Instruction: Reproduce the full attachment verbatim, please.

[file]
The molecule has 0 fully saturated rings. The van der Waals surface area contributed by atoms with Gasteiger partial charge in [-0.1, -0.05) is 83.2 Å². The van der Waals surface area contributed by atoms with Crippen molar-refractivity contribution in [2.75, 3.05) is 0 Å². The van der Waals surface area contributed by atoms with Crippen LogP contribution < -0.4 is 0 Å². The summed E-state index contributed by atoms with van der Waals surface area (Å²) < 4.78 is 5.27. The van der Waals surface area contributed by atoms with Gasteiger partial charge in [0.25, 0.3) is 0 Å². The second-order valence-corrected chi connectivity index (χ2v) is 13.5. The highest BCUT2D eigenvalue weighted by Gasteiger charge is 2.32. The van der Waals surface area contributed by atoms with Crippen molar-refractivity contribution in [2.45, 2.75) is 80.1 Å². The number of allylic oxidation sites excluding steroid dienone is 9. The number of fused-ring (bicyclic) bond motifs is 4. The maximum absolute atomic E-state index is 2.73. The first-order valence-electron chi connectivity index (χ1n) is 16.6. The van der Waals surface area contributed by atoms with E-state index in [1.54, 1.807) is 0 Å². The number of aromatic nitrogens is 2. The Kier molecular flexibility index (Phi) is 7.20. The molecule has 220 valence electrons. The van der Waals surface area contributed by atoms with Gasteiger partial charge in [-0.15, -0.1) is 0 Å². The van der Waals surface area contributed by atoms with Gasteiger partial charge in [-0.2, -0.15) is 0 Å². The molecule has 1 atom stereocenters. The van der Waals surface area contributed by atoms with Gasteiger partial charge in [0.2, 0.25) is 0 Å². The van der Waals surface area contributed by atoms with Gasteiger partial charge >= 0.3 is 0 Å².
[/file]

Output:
The molecule has 0 fully saturated rings. The van der Waals surface area contributed by atoms with Gasteiger partial charge in [-0.1, -0.05) is 83.2 Å². The van der Waals surface area contributed by atoms with Crippen molar-refractivity contribution in [2.75, 3.05) is 0 Å². The van der Waals surface area contributed by atoms with Crippen LogP contribution < -0.4 is 0 Å². The summed E-state index contributed by atoms with van der Waals surface area (Å²) < 4.78 is 5.27. The van der Waals surface area contributed by atoms with Gasteiger partial charge in [0.25, 0.3) is 0 Å². The second-order valence-corrected chi connectivity index (χ2v) is 13.5. The highest BCUT2D eigenvalue weighted by Gasteiger charge is 2.32. The van der Waals surface area contributed by atoms with Crippen molar-refractivity contribution in [2.45, 2.75) is 80.1 Å². The number of allylic oxidation sites excluding steroid dienone is 9. The number of fused-ring (bicyclic) bond motifs is 4. The maximum absolute atomic E-state index is 2.73. The first-order valence-electron chi connectivity index (χ1n) is 16.6. The van der Waals surface area contributed by atoms with E-state index in [1.54, 1.807) is 0 Å². The number of aromatic nitrogens is 2. The Kier molecular flexibility index (Phi) is 7.20. The molecule has 220 valence electrons. The van der Waals surface area contributed by atoms with Gasteiger partial charge in [-0.15, -0.1) is 0 Å². The van der Waals surface area contributed by atoms with Gasteiger partial charge in [-0.2, -0.15) is 0 Å². The molecule has 1 atom stereocenters. The van der Waals surface area contributed by atoms with Gasteiger partial charge in [0.2, 0.25) is 0 Å². The van der Waals surface area contributed by atoms with Gasteiger partial charge >= 0.3 is 0 Å².